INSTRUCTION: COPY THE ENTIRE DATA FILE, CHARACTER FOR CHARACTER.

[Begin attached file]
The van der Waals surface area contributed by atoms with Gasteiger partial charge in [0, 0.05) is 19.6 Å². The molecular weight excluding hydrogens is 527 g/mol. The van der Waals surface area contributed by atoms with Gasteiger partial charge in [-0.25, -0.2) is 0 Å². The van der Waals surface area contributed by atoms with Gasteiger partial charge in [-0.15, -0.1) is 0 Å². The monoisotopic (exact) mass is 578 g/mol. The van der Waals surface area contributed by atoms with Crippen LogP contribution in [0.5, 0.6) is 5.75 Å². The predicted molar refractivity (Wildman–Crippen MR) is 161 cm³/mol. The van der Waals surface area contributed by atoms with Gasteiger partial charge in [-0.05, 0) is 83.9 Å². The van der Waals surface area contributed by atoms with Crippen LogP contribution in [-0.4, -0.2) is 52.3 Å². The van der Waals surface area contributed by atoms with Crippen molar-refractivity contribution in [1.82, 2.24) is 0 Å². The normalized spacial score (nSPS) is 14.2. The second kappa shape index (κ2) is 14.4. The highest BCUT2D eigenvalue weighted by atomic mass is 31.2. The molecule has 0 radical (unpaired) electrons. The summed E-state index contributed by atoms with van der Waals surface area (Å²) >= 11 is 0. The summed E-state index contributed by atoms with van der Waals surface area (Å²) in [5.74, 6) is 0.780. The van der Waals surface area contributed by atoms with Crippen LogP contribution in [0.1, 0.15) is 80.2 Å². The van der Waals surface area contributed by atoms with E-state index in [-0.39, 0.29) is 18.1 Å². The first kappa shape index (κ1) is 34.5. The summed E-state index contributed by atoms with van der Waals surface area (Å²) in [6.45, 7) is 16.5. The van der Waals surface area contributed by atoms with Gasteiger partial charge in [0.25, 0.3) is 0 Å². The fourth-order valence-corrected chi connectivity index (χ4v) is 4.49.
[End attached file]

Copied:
The van der Waals surface area contributed by atoms with Gasteiger partial charge in [0, 0.05) is 19.6 Å². The molecular weight excluding hydrogens is 527 g/mol. The van der Waals surface area contributed by atoms with Gasteiger partial charge in [-0.25, -0.2) is 0 Å². The van der Waals surface area contributed by atoms with Gasteiger partial charge in [-0.15, -0.1) is 0 Å². The monoisotopic (exact) mass is 578 g/mol. The van der Waals surface area contributed by atoms with Crippen LogP contribution in [0.5, 0.6) is 5.75 Å². The predicted molar refractivity (Wildman–Crippen MR) is 161 cm³/mol. The van der Waals surface area contributed by atoms with Gasteiger partial charge in [-0.05, 0) is 83.9 Å². The van der Waals surface area contributed by atoms with Crippen LogP contribution in [-0.4, -0.2) is 52.3 Å². The van der Waals surface area contributed by atoms with Crippen molar-refractivity contribution in [1.82, 2.24) is 0 Å². The normalized spacial score (nSPS) is 14.2. The second kappa shape index (κ2) is 14.4. The highest BCUT2D eigenvalue weighted by atomic mass is 31.2. The molecule has 0 radical (unpaired) electrons. The summed E-state index contributed by atoms with van der Waals surface area (Å²) >= 11 is 0. The summed E-state index contributed by atoms with van der Waals surface area (Å²) in [5.74, 6) is 0.780. The van der Waals surface area contributed by atoms with Crippen LogP contribution in [0.1, 0.15) is 80.2 Å². The van der Waals surface area contributed by atoms with E-state index in [-0.39, 0.29) is 18.1 Å². The first kappa shape index (κ1) is 34.5. The summed E-state index contributed by atoms with van der Waals surface area (Å²) in [6.45, 7) is 16.5. The van der Waals surface area contributed by atoms with Gasteiger partial charge in [0.25, 0.3) is 0 Å². The fourth-order valence-corrected chi connectivity index (χ4v) is 4.49.